The English language, while it is wild and crazy and unpredictable is also rich. And words have more than just definitions, they have connotations- feelings they invoke in addition to their primary definitions. When it comes to death, we as society have developed a slew of euphemisms- mostly because we want to avoid the unpleasantness of death which most of us view as the end. We give lip service to hoping there is something more, but we’d prefer not to think about it and just hope. So, when someone does go that way, we have created all sorts of ways to say he died without saying he died.
Last year when I was in counseling, one of my counselors told me that she felt it was a break through when the family could finally say their loved one “died”. No euphemisms, just use the word died. She gave examples of kids whose families had talked about the loved one as “sleeping” and the kids expected their fathers to wake up and return to them one day. She thought it was a good thing to accept the word dead and all it entails. I can’t say I agree with that. From the moment Shayna passed, I knew she wasn’t dead. We don’t die. We actually awaken. We don’t even “fall asleep”. From the afterlife communications we have and Near Death Experiences, we know that people who “die” are generally more vital, healthy and happy and alive than they ever were in the body.
I have to give credit to Mark Pitstick. During a Q&A session I attended where he was giving the answers, someone was talking about a loved one that passed and Mark emphasized the importance of using language that conveys what truly happens when we “die” and what people like me believe anyway. To say someone died, in the normal sense of the word, means she ceased to exist. She is gone. It is the end. You will rarely, if ever, hear me say Shayna died. When I do say it, it’s only from habit based on what other people say and I am always keenly aware of the fact she is not dead. Her body died. Shayna did not. Her body was cremated. Shayna was not. Shayna rose up from that body, maybe looked back and moved on. She is alive and well.I also try to avoid saying we “lost” Shayna although I will say this more often. We talk about parents who have “lost” children. We haven’t lost them. They’re not a set of car keys. We didn’t misplace them. And they are not lost. They are Home. If anything, we are lost. They are right here with us. We just cannot see them with these eyes.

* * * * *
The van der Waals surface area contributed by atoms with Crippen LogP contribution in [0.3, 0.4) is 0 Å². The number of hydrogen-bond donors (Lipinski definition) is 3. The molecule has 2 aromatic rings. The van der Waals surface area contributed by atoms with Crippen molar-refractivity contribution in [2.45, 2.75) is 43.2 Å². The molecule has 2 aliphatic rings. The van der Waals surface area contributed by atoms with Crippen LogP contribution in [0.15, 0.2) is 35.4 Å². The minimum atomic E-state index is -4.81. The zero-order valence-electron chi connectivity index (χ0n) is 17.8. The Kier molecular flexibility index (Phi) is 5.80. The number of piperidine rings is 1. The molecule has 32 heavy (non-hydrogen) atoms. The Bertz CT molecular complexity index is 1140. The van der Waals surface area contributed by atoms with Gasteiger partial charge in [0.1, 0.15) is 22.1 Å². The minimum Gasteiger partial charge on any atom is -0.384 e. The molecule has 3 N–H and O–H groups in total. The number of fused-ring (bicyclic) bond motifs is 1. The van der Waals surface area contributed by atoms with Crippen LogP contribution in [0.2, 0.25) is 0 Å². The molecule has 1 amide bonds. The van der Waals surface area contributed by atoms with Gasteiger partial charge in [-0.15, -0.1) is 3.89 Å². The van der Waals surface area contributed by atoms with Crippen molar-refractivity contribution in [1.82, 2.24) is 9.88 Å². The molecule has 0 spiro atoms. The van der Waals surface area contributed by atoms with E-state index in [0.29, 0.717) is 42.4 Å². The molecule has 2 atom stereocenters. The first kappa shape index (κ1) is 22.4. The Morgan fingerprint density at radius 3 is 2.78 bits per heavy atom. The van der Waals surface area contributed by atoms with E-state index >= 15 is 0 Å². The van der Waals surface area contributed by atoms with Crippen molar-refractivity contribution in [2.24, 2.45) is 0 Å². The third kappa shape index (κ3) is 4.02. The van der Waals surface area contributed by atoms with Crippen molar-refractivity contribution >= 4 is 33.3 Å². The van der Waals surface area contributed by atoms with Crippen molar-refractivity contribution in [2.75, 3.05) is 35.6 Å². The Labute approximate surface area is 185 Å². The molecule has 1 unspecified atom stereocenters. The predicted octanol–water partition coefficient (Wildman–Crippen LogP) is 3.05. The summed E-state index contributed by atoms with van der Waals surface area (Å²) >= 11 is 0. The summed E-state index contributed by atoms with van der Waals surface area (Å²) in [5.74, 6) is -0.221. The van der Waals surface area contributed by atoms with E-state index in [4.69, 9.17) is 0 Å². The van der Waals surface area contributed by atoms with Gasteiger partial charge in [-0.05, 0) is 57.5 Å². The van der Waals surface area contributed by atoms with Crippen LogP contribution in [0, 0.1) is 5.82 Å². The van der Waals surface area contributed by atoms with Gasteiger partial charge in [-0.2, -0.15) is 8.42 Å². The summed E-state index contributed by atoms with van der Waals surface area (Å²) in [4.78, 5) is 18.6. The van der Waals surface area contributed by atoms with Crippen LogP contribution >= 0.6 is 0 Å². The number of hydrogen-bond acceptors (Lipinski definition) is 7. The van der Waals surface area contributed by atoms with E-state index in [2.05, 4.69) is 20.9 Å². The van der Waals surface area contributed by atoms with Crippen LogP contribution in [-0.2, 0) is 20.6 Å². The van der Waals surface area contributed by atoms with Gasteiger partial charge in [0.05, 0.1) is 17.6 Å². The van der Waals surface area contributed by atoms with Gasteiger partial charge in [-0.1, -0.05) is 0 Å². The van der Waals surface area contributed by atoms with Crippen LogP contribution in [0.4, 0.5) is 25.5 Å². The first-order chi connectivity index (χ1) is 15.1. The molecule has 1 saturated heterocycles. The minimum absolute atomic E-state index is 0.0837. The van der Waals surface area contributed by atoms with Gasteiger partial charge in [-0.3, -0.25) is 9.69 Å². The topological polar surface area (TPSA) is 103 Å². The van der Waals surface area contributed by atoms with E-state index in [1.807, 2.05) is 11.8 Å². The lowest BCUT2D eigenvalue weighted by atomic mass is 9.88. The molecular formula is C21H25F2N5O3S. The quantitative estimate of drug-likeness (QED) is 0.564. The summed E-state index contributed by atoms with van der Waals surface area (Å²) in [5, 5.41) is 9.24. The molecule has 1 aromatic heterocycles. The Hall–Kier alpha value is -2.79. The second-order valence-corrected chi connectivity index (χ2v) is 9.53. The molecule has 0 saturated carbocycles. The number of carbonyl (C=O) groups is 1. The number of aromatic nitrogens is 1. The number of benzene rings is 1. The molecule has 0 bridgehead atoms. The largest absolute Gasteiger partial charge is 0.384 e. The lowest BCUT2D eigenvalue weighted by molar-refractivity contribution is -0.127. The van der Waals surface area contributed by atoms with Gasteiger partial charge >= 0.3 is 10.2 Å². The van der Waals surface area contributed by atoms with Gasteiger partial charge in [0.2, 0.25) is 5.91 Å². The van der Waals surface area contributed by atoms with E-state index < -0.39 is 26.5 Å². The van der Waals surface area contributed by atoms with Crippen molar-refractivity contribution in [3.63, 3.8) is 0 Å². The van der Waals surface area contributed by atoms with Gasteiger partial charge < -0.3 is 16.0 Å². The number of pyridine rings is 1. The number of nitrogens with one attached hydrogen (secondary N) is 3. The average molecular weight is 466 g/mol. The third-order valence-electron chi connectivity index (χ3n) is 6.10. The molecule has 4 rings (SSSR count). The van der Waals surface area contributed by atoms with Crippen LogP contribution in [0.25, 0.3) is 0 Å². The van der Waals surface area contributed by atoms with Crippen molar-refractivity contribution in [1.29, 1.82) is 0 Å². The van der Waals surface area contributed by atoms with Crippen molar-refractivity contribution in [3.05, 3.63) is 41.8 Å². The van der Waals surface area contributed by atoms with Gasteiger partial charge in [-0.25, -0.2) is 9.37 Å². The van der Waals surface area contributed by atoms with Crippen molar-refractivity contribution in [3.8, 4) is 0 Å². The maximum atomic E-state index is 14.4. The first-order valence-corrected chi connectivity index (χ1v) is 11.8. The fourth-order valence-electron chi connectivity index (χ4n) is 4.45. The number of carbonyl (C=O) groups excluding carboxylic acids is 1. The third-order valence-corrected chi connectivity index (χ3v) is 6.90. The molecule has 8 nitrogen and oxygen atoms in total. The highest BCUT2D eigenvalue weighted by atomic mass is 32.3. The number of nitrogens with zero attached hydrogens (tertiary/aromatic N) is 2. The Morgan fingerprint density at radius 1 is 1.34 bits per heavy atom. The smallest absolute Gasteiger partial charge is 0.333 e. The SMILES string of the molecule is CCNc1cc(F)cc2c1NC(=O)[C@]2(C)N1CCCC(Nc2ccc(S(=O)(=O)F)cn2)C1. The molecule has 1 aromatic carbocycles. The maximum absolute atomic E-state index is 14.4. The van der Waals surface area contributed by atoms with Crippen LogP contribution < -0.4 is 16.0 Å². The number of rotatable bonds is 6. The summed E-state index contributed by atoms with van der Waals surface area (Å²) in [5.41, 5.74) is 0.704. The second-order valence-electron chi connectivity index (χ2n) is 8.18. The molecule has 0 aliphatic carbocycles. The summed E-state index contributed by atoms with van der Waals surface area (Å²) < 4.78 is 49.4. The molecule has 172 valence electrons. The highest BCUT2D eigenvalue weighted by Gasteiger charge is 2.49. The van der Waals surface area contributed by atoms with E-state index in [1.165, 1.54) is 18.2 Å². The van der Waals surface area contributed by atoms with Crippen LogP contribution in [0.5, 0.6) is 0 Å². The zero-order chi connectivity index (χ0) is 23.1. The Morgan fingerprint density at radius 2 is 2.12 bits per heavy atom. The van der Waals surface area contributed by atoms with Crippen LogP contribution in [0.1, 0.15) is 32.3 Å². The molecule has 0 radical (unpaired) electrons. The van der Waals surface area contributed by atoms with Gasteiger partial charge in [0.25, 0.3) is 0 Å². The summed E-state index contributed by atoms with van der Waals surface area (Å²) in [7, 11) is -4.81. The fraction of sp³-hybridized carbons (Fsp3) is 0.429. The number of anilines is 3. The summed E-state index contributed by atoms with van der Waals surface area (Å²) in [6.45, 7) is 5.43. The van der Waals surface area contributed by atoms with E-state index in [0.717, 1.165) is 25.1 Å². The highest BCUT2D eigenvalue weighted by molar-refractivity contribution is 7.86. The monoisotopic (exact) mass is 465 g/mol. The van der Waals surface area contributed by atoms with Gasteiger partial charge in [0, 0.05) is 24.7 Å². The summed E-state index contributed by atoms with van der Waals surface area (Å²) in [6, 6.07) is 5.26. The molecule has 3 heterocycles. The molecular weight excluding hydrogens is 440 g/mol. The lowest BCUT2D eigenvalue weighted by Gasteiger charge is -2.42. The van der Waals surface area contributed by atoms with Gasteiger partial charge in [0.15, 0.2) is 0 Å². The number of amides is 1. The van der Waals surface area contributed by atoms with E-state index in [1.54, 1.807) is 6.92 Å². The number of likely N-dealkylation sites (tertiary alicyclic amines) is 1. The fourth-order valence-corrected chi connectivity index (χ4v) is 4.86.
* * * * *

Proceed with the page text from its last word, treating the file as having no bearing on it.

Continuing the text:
BTW, I’m not asking anyone else to be “politically correct” and to try to avoid using common words in common ways. This is strictly for me and it’s something I think is important especially for parents whose children have passed on to make a practice to begin reshaping our minds so that we can not only survive this temporary separation but thrive through it.
Before Shayna passed I would have thought the language I use now is just euphemisms, just ways of people avoiding reality. Us parents of children who have transitioned use words like “transitioned”. In the program for Shayna’s celebration of life (I didn’t call it a funeral) I used the word “transcended”. Graduated is a word we will use. The date of the day they passed is their “angelversary”. If you haven’t gone through this, you might think these are just cute sayings. You might even think them harmful because they deny the reality of the finality of death- we’re not just accepting reality. Well, no and yes. They are not just cute sayings. They have real meaning. We see beyond the “reality” of the physical. While we know and accept we will never hug them again, never kiss them, never get to see them play another volleyball game, we do not accept the finality of death because the death of their body is the beginning of another life for them, a life that we will one day join them in. Shayna graduated early, went Home early, transcended, transitioned. She did not die. She did not cease to exist. She is not gone forever.
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